Germany’s Election: What Happens Next?

The votes have been counted in Sunday’s historic German election, where the center-left Social Democratic Party (SPD) beat out Angela Merkel’s center-right Christian Democratic Union (CDU) for the first time since 2002, ending an era. But there still are more questions than answers. 

Our colleagues in Berlin share some insights on what comes next:

  • ​​Mathematically, there are three options for the new government
    1. a grand coalition of SPD and CDU/CSU as a continuation of the status quo
    2. a “traffic light” coalition of SPD, the environment-focused Greens and the pro-business Free Democratic Party (FDP)
    3. a “Jamaica” coalition of CDU/CSU, Greens and FDP 
  • The SPD and the CDU/CSU have already ruled out the grand coalition. So it’s now up to the Greens and the FDP to choose a partner. The Greens, a relatively new party, have become the kingmakers. 
  • In a “traffic light coalition,” the SPD could demonstrate strength. The Greens and the FDP will have no choice but to hold talks with the election winner (SPD). The Greens have repeatedly emphasized that they want a coalition with the SPD. But the FDP would have a long way to go to convince its members of a coalition with two rather left-wing partners. It would have to make major concessions in economic and tax policy. And it’s unclear whether the SPD— which will negotiate in a position of strength for the first time in a long time— will agree to the FDP’s demands.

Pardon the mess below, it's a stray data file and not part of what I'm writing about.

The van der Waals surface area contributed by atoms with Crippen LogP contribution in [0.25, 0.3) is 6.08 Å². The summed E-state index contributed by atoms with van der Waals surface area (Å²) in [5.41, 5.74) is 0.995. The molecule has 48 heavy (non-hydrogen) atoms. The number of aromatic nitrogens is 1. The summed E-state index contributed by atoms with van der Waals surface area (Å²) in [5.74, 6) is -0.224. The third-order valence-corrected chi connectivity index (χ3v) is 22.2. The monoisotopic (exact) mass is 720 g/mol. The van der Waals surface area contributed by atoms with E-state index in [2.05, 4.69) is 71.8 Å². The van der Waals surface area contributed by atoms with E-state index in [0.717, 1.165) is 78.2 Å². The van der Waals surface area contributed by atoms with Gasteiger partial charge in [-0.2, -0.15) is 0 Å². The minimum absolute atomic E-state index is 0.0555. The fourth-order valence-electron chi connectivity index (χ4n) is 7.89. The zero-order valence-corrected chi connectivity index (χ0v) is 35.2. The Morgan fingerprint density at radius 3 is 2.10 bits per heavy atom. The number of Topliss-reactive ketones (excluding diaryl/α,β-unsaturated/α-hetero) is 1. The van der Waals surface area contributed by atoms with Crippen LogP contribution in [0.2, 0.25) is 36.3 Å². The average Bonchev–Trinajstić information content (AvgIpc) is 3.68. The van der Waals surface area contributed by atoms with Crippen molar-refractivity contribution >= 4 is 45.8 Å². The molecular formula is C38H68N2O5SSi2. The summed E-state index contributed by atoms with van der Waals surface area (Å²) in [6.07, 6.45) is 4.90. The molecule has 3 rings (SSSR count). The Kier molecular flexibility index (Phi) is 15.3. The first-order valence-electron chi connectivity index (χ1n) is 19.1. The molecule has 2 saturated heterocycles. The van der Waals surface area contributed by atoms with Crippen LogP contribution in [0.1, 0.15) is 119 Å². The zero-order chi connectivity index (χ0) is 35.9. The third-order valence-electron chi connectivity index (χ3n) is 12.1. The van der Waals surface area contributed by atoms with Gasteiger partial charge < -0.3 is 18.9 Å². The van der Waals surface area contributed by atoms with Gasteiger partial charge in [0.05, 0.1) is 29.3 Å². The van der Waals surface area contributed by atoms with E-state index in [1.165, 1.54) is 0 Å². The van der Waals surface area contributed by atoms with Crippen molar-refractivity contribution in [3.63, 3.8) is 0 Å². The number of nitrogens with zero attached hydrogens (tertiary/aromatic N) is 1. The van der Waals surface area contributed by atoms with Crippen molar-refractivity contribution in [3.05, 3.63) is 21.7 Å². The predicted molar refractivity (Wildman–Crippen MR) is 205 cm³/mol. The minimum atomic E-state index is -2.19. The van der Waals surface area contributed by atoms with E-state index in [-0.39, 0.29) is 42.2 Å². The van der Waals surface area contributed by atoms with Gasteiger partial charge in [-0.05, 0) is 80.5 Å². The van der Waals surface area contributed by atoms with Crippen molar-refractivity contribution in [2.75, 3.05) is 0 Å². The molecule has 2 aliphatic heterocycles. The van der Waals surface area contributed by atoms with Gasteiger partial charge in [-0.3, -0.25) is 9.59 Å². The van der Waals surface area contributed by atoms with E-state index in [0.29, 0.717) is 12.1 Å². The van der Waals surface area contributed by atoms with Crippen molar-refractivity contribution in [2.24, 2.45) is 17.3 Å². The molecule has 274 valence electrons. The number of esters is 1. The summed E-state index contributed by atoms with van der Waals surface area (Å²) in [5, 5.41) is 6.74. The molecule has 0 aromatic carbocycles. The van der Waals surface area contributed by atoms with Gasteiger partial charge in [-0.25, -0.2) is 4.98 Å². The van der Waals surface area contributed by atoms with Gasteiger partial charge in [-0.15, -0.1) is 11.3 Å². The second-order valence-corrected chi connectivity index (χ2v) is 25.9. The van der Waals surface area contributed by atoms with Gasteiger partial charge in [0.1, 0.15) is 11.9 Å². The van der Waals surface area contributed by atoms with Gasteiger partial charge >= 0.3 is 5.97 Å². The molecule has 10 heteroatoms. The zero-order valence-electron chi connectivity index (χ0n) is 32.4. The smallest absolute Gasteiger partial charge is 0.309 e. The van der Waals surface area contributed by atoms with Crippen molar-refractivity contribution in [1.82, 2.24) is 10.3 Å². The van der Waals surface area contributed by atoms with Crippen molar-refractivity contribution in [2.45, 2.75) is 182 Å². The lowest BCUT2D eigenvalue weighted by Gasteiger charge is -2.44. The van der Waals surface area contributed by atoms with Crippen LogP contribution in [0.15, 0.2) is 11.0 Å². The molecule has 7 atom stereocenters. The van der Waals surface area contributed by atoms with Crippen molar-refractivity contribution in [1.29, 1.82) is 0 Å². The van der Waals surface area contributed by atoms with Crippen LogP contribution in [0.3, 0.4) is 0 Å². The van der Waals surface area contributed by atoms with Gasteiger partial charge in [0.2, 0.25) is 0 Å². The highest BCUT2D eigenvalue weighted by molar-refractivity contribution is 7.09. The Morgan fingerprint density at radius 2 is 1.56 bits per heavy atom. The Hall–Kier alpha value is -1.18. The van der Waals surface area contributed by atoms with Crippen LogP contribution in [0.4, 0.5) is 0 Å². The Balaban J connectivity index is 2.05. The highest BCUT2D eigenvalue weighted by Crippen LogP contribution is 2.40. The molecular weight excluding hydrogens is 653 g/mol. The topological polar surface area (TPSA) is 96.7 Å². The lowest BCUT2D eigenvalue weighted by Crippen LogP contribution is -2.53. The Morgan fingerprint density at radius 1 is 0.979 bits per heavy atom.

• The Jamaica coalition could be the election loser’s way out. The CDU/CSU will not give up without a fight. In their poor negotiating position, the CDU/CSU will have to make significant concessions to the Greens and the FDP. The FDP have made it clear that this option would be the path of least political resistance for them, as the CDU/CSU is their natural political partner. For the Greens, as the only potential left-wing partner, this coalition could offer great opportunities to raise their profile on climate protection and social issues. But there could be consequences for ignoring the election winner, SPD.

Read more insights on the German election here.